For Parents of Missionaries

Jim Elliot was a missionary in Ecuador in the 1950’s. He felt God’s call to seek and save the lost. He was passionate about missions and longed to be on the mission field. He felt that God wanted to use him in a powerful way. And He did.


Like many young missionaries, he was discouraged from going to the mission field. When friends and family could no longer convince him to avoid the dangers of jungle life in South America, many well-meaning brothers and sisters in the US pointed to the great need for preaching the Gospel near home. Nevertheless, he was unshaken in his commitment to serve the Lord in South America.


In a letter to his parents, he wrote the following words:


“I do not wonder that you were saddened at the word of my going to South America. This is nothing else than what the Lord Jesus warned us of when He told the disciples that they must become so infatuated with the kingdom and following Him that all other allegiances must become as though they were not. And He never excluded the family tie. In fact, those loves which we regard as closest, He told us must become as hate in comparison with our desires to uphold His cause.


“Grieve not, then, if your sons seem to desert you, but rejoice, rather, seeing the will of God done gladly. Remember how the Psalmist described children? He said that they were as a heritage from the Lord, and that every man should be happy who had his quiver full of them. And what is a quiver full of but arrows? And what are arrows for but to shoot? So, with the strong arms of prayer, draw the bowstring back and let the arrows fly – all of them, straight at the Enemy’s hosts.


“Surely those who know the great passionate heart of Jehovah must deny their own loves to share in the expression of His” (page 132, Shadow of the Almighty: The Life & Testament of Jim Elliot by Elisabeth Elliot).


I am thankful for parents who train their children up in the Lord in such a way that they choose to serve Him in foreign lands. I am thankful for the parents who in quiet prayer let go of their children and allow them to serve as Christ’s ambassadors far from home. I pray for those parents who will some day have to decide if having their children close to home is worth more than having spiritual grandchildren all over the world.


Parents of missionaries, join with us, your children in sharing the Good News of Jesus Christ! Strengthen us with your prayers. Support us with words of encouragement. Send us with your blessing so that we might be a blessing to others.

10 Ways to Raise a Missionary

10 Ways to Raise a Missionary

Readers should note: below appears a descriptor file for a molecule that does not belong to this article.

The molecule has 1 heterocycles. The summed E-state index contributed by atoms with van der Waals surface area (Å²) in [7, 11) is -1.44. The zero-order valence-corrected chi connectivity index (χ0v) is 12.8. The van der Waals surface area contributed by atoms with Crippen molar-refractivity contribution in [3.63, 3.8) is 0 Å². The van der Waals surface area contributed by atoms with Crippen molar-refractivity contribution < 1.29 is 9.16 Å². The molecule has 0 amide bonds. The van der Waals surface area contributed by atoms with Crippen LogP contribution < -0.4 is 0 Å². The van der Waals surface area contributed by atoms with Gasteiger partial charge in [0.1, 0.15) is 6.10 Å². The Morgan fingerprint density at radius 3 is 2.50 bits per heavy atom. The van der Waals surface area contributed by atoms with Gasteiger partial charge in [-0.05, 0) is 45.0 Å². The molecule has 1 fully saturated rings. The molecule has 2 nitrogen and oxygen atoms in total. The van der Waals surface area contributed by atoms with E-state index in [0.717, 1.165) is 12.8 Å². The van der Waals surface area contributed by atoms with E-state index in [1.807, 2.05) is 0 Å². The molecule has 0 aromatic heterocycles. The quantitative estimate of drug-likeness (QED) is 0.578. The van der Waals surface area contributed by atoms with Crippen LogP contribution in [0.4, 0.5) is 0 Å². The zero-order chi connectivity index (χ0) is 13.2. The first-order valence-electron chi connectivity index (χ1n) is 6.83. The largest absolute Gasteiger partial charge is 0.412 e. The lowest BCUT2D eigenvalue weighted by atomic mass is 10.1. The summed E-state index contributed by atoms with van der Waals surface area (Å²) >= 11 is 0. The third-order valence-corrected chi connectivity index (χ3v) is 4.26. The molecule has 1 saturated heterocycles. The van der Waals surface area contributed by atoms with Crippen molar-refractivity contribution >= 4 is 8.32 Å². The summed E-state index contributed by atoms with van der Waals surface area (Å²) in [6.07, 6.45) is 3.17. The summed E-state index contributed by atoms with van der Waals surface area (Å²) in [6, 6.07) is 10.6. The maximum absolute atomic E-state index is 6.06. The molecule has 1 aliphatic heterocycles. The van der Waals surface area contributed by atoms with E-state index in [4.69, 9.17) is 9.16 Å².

1.  Share you authentic faith with your children through joint service and worship.


2.  Be generous with your time, possessions and friendship, in other words, be hospitable.


3.  Serve people who are different than you, culturally, linguistically and economically.


4.  Expose your children to different foods, sports and forms of entertainment.


5.  Talk with your children about current events in the news and pray for these things.


6.  Encourage your child to see the spiritual benefits of learning a second language.


7.  Teach your children to develop a Christian worldview, to think with the mind of Christ.


8.  Use your family vacation time to visit small congregations and serve other people.


9.  Encourage your children to do a short-term mission trip in college to a foreign field.


10.  And most importantly, pray for and with your children.



10 Ways to Raise a Child not Interested in Missions



1.  Warm the pews of your local congregations on Sunday and make your children go with you.


2.  Make yourself very busy, be stingy with God’s blessings and don’t invite people into your home.


3.  Stay in your comfort zone and stay away from people who are different than you.


4.  Avoid trying new foods, sports, and forms of entertainment that are not American.


5.  Take an interest solely in your own country and think ethnocentrically about world events.


6.  Encourage your child to learn a second language in order to make more money after college.


7.  Let the world teach your children how to think and to follow the different fads and fashions.


8.  Use your family vacation for personal benefit only! It’s all about you and your “needs!”


9.  Encourage your children to do get a summer job to be more competitive in the job market.


10.  Wish the best for your children and encourage them to make something of themselves.